If you need to store additional information in your database-backed database session, then you can use the following methods to achieve this:

auth_session.set :two_factor_seen_at, Time.now
auth_session.get :two_factor_seen_at

Invalidating all but current session

You may wish to allow users to easily invalidate all sessions which aren't their current one. Some applications invalidate old sessions whenever a user changes their password. The invalidate_others! method can be called on any Authie::Session object and will invalidate all sessions which aren't itself.

def change_password
  if @user.change_password(params[:new_password])
    auth_session.invalidate_others!
  end
end

User impersonation

When supporting applications it is often useful to be able to use your application from the perspective of your users. Authie allows you to easily impersonate any user in your application. Here's a couple of example methods which you could implement in a secure admin controller allowing you to impersonate any given user.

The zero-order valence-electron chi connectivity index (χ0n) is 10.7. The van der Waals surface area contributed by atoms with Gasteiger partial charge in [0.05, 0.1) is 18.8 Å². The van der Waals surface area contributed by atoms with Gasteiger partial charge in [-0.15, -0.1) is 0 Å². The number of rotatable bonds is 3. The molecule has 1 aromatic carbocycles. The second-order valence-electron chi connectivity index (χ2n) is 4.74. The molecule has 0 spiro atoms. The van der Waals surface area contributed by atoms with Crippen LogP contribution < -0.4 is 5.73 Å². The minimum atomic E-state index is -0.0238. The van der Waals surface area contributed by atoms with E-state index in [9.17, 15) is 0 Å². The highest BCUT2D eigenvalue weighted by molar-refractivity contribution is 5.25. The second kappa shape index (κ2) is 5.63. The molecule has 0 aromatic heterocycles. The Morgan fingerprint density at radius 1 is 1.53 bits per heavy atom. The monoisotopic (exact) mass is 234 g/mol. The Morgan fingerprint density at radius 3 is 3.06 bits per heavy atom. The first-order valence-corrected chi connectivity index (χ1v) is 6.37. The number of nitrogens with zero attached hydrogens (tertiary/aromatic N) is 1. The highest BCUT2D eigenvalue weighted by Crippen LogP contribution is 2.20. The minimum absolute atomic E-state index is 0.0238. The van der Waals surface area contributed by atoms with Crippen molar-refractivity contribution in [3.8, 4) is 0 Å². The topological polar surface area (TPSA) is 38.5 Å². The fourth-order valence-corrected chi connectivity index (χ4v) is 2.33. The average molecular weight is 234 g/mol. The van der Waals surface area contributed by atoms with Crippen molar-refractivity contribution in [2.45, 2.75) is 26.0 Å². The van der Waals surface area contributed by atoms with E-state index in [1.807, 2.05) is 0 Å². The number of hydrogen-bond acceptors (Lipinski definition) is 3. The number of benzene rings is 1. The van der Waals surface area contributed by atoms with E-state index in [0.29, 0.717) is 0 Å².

class AdminController < ApplicationController

  def switch_user
    user = User.find(params[:other_user_id])
    auth_session.impersonate!(user)
    redirect_to root_path, :notice => "You are now logged in as #{user.username}"
  end

  def revert_session
    auth_session.revert_to_parent!
    redirect_to root_path, :notice => "Welcome back."
  end

end

If when you call revert_to_parent! you are not currently using an impersonation session, a Authie::Session::NoParentSessionForRevert exception will be raised.

Sudo functions

In some applications, you may want to require that the user has recently provided their password to you before executing certain sensitive actions. Authie provides some methods which can help you keep track of when a user last provided their password in a session and whether you need to prompt them before continuing.

# When the user logs into your application, run the see_password! method to note
# that we have just seen their password.
def login
  if user = User.authenticate(params[:username], params[:password])